EPA accuses the DDRA of 11 asbestos-related violations of the Clean Air Act

17 Sep 2014 by under News

EPA logo 100x100 EPA accuses the DDRA of 11 asbestos related violations of the Clean Air ActThe Environmental Protection Agency (EPA) is waging war against Alabama’s Dothan Downtown Redevelopment Authority (DDRA) after the agency sent a letter alleging that the demolition of the Saints Apartments had resulted in 11 violations of the Clean Air Act. According to the letter, which was dated Aug. 20, the allegations were related to the Saints Apartments’ removal and demolition of its two separate buildings.

Aside from highlighting the 11 citations, the letter also gives DDRA a chance to respond to its accusations by ways of a teleconference or in-person meeting, although no date had been set as of Monday.

, the director of the DDRA, released the letter publicly to the Dothan Eagle. The violations vary from failure to provide written notice of intent to renovate the apartments to failure to describe the renovation methods used to remove the asbestos at the apartments. The most serious accusation involves a contractor who claimed to have determined the asbestos material abated to be non-friable, meaning that it cannot be crumbled, pulverized, or reduced to powder by the pressure of the human hand. However, the EPA has found that the material was, indeed, friable and entirely different removal techniques should have been utilized during the removal.

Asbestos-containing materials are required by law to be specially removed and contained to prevent the microscopic cancer-causing fibers from escaping, which protects both workers and the public at large. When asbestos fibers are released through demolition, the fibers may be inhaled or ingested. This is tied to the development of mesothelioma, a deadly form of cancer that typically affects the lining of the lungs or the abdomen. In order to protect those in harm’s way, asbestos-laden debris must also be properly disposed of in a facility designed to handle the toxic waste, in accordance with EPA regulations.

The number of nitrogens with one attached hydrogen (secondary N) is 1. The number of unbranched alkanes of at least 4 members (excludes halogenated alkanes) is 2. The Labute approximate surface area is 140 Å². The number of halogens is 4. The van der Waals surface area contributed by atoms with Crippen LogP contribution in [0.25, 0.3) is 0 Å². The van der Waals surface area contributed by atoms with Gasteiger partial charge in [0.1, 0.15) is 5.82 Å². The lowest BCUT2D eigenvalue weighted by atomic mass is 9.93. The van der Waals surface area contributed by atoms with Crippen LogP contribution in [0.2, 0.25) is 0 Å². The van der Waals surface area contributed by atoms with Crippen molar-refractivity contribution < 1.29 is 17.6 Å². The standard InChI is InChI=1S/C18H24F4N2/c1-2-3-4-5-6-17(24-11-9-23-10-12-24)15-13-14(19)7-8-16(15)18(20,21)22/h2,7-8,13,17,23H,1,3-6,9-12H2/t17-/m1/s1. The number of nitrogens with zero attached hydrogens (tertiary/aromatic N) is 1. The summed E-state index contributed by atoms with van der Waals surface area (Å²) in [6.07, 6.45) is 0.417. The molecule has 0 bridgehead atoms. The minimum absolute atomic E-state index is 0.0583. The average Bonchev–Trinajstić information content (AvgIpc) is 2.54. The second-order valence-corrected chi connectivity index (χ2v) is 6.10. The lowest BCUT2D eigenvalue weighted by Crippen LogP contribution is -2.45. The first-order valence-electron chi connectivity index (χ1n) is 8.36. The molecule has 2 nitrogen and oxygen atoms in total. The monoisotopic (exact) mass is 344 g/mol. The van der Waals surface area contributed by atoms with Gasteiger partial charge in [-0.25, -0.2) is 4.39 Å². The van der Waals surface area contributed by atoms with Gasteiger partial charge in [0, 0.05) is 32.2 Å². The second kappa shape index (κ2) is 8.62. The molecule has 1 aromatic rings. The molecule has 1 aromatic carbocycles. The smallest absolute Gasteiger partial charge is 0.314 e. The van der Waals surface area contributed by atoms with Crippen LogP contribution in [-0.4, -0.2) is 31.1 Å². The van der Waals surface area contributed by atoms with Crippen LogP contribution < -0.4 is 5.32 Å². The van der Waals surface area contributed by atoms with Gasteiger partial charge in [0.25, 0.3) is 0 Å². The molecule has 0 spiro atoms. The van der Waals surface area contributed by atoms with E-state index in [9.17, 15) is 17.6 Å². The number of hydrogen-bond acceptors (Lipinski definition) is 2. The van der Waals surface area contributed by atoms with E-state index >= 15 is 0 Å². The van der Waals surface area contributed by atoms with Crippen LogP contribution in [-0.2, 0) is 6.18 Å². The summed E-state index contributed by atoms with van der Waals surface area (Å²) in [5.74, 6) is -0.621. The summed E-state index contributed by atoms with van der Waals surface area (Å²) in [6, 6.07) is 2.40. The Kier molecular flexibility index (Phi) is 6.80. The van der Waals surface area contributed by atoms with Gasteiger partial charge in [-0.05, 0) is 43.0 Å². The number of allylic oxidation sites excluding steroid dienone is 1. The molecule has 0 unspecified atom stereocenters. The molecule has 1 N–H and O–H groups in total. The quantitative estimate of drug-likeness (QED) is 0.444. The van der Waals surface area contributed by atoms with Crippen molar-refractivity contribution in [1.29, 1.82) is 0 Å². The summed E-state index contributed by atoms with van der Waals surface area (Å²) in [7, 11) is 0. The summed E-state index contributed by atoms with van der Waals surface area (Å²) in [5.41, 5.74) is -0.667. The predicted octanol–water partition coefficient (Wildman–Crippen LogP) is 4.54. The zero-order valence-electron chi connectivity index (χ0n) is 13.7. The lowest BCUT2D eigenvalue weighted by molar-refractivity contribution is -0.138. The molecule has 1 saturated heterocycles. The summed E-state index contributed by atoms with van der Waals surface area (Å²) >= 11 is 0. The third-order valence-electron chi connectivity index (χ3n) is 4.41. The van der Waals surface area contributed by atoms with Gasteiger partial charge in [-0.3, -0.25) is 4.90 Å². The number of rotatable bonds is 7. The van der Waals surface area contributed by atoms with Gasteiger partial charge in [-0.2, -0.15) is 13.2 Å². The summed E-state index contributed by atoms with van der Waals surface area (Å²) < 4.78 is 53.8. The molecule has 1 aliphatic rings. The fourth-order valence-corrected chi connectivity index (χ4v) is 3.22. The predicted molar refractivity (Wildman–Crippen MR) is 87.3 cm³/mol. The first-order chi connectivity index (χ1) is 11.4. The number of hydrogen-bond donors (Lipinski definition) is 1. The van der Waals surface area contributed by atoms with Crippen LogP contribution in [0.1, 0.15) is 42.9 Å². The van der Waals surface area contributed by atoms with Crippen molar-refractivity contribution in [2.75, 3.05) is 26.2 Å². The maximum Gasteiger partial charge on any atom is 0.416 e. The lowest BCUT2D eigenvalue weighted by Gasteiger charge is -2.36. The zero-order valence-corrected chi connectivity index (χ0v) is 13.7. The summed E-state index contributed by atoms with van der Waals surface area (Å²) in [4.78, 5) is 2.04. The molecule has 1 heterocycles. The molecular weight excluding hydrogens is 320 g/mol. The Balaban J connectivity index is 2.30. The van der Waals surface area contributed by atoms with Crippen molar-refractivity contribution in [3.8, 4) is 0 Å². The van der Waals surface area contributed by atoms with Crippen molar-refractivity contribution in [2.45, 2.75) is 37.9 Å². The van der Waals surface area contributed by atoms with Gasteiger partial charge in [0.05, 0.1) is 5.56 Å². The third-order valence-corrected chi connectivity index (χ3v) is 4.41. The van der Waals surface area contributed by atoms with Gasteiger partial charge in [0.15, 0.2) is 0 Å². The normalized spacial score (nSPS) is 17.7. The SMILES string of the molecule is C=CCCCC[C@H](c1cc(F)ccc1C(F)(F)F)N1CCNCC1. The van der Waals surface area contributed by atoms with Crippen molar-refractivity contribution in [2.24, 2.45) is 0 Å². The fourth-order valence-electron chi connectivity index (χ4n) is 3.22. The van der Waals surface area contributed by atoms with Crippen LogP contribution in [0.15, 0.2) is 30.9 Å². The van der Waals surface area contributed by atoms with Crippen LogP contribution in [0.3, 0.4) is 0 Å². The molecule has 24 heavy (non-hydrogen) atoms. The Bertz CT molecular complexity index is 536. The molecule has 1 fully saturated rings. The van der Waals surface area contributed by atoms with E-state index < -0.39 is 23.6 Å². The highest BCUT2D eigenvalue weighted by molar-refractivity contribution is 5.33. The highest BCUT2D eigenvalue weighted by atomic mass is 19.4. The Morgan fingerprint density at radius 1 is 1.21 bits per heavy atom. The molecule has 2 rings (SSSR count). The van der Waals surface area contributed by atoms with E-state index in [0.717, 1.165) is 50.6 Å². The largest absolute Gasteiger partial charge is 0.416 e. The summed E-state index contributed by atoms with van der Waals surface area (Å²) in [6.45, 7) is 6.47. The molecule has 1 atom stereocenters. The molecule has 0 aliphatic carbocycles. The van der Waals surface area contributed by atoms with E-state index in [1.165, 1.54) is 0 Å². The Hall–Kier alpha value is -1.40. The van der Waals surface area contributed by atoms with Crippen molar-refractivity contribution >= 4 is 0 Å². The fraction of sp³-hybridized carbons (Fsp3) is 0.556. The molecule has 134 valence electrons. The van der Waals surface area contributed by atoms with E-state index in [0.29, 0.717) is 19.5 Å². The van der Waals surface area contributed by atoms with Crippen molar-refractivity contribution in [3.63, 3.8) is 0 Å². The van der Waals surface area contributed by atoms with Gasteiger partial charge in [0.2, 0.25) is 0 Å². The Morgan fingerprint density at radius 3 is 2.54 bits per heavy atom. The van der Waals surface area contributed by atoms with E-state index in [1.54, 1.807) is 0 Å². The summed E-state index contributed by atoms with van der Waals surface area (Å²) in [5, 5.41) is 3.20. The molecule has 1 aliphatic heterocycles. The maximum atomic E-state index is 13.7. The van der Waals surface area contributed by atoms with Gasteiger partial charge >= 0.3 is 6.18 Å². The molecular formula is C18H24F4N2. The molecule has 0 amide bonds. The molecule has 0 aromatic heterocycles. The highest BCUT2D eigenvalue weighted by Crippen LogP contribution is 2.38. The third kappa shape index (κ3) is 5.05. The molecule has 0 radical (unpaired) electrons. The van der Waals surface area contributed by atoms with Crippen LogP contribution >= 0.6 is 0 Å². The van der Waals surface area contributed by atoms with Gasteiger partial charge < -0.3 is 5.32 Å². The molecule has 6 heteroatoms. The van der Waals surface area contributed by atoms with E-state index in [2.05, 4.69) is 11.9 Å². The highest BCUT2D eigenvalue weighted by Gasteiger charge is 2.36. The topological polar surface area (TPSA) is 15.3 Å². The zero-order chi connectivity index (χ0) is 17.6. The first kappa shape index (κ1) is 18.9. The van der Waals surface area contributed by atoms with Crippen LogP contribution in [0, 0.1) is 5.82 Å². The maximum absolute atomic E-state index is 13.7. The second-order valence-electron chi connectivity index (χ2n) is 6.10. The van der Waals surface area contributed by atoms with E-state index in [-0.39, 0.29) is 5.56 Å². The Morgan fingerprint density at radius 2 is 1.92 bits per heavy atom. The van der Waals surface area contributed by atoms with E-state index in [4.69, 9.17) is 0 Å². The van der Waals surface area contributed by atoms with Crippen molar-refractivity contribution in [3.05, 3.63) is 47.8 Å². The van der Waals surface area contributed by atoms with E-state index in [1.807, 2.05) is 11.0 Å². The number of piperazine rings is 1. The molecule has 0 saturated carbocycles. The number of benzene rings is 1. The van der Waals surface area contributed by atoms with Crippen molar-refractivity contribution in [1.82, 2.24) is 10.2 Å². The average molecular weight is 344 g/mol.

Garry Pearson, the contractor responsible for the 2013 removal of asbestos from the Saints Apartments, believes the EPA is incorrect in its analysis of the situation.

“There is no danger. Nothing other than grinding or sawing would get any fibers into the air,” Pearson told the Dothan Eagle.

Tidmore also believes that all procedures used in the asbestos removal and demolition of the Saints Apartments was done safely and correctly.

“We still feel confident we went above and beyond,” Tidmore said Monday. “We hired a qualified contractor that has done work all over the state and even for the state. We do understand, however, that when a complaint is filed the government must do its due diligence. We plan to cooperate fully,” Tidmore added.

John Newton, a Dothan resident and husband of former Historic Preservation Commission member Sam Newton, believed that the apartment buildings were part of Dothan’s historic district and more should have been done to ensure the public’s safety during demolition.

“My chief concern with the DDRA action on Saints Apartments is the apparent flagrant and negligent disregard for the public safety of citizens,” Newton said. “They should have considered erring on the side of safety.”

As much as $37,500 may be charged against DDRA per day of violation if the penalties are confirmed.

Dothan Eagle


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